City of Pittsburgh v. Alco Parking Corp.
417 U.S. 369 (1974)

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U.S. Supreme Court

City of Pittsburgh v. Alco Parking Corp., 417 U.S. 369 (1974)

City of Pittsburgh v. Alco Parking Corp.

No. 73-582

Argued April 15, 1974

Decided June 10, 1974

417 U.S. 369



Respondent operators of offstreet parking facilities in Pittsburgh, Pa. sued to enjoin the enforcement of a city ordinance imposing an increased 20% tax on the gross receipts from parking or storing automobiles at nonresidential parking places, alleging, inter alia, that the ordinance was invalid under the Due Process Clause of the Fourteenth Amendment. The lower courts sustained the ordinance, but the Pennsylvania Supreme Court invalidated it on the ground that the tax was so unreasonably high and burdensome that, in the context of competition from public lots operated by the city parking authority, which enjoyed certain tax exemptions and other advantages, the ordinance had the "effect" of an uncompensated taking of property contrary to the Due Process Clause.

Held: The ordinance is not unconstitutional, and the city was constitutionally entitled to put the automobile parker to the choice of using other transportation or paying the increased tax. Pp. 373-379

(a) The fact that a tax is so excessive as to render a business unprofitable or even threaten its existence furnishes no ground for holding the tax unconstitutional, Manano Co. v. Hamilton,292 U. S. 40; Alaska Fish Co. v. Smith,255 U. S. 44, and the judiciary should not infer from such fact, alone, a legislative attempt to exercise a forbidden power in the form of a seeming tax. Pp. 417 U. S. 373-376.

(b) The ordinance does not lose its character as a tax or revenue-raising measure, and may not be invalidated as too burdensome under the Due Process Clause, merely because the taxing authority, directly or through an instrumentality enjoying various forms of tax exemption, competes with the taxpayer in a manner that the judiciary thinks is unfair, since the Due Process Clause does not demand of or permit the judiciary to undertake to separate burdensome and nonburdensome taxes or to oversee the terms and circumstances under which the government or its tax-exempt instrumentalities may compete with the private sector. Pp. 417 U. S. 376-377.

453 Pa. 245, 307 A.2d 851, reversed.

Page 417 U. S. 370

WHITE, J., delivered the opinion for a unanimous Court. POWELL, J., filed a concurring opinion, post, p. 417 U. S. 379.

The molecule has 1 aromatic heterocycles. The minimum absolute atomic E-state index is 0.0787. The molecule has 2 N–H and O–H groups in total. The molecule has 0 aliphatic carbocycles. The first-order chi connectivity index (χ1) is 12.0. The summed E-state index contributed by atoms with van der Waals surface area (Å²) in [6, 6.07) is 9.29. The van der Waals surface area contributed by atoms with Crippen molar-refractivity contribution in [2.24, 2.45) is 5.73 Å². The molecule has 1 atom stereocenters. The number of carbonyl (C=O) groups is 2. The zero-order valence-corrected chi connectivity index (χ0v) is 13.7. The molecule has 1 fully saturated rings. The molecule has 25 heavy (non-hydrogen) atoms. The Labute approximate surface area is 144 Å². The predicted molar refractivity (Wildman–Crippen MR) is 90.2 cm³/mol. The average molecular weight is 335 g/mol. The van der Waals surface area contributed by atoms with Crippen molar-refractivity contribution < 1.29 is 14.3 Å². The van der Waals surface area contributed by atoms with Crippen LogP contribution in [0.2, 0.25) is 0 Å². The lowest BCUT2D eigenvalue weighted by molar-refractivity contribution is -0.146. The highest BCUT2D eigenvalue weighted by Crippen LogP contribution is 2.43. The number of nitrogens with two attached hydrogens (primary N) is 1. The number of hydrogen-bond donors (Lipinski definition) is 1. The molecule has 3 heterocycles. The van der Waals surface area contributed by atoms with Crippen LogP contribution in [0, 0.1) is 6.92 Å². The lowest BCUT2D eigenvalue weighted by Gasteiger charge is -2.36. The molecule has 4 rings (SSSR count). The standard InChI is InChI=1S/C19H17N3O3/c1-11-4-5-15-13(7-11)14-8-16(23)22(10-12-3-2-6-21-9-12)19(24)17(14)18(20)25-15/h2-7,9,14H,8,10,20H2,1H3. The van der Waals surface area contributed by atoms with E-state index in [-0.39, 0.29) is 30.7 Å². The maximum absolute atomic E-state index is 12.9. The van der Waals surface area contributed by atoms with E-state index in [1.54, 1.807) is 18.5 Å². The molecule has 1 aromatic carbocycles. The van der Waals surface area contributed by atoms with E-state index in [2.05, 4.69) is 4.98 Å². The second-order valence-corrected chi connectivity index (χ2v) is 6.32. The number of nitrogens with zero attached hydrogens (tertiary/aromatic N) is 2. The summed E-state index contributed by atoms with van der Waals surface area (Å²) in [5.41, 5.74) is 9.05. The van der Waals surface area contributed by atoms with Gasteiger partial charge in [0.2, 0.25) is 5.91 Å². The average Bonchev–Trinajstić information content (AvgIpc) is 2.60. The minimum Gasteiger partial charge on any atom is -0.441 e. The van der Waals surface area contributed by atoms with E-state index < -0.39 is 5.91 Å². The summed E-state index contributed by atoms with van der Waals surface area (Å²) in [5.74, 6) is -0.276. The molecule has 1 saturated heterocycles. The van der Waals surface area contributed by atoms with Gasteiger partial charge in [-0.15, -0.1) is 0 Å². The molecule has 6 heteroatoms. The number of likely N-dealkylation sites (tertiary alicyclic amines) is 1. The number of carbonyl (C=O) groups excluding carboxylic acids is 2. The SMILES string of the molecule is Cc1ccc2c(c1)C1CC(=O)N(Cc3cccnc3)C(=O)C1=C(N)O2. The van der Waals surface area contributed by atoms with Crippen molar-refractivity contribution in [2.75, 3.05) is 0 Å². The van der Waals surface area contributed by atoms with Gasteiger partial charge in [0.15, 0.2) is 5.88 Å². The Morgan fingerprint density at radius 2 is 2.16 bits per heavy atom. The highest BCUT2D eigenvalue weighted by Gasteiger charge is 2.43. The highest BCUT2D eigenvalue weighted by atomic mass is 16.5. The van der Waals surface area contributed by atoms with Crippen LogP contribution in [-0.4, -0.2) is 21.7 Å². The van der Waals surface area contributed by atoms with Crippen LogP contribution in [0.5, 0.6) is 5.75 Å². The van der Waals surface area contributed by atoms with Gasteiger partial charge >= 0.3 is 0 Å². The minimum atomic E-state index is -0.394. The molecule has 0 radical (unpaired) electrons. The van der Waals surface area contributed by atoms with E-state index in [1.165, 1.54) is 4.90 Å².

MR. JUSTICE WHITE delivered the opinion of the Court.

The issue in this case is the validity under the Federal Constitution of Ordinance No. 704, which was enacted by the Pittsburgh, Pennsylvania, City Council in December, 1969, and which placed a 20% tax on the gross receipt obtained from all transactions involving the parking or storing of a motor vehicle at a nonresidential parking place in return for a consideration. [Footnote 1] The ordinance

Page 417 U. S. 371

superseded a 1968 ordinance imposing an identical tax, but at the rate of 15%, which in turn followed a tax at the rate of 10% imposed by the city in 1962. Soon after its enactment, 12 operators of offstreet parking facilities located in the city sued to enjoin enforcement of the ordinance, alleging that it was invalid under the Equal Protection and Due Process Clauses of the Fourteenth Amendment, as well as Art. VIII, § 1, of the Pennsylvania Constitution, which requires that taxes shall be uniform upon the same class of subjects. It appears from the findings and the opinions in the state courts that, at the time of suit, there were approximately 24,300 parking spaces in the downtown area of the city, approximately 17,000 of which the respondents operated. Another 1,000 were in the hands of private operators not party to the suit. The balance of approximately 6,100 was owned by the Parking Authority of the city of Pittsburgh, an agency created pursuant to the Parking Authority Law of June 5, 1947, Pa.Stat.Ann., Tit. 53, § 341 et seq. (1974). The trial court also found that there was then a deficiency of 4,100 spaces in the downtown area.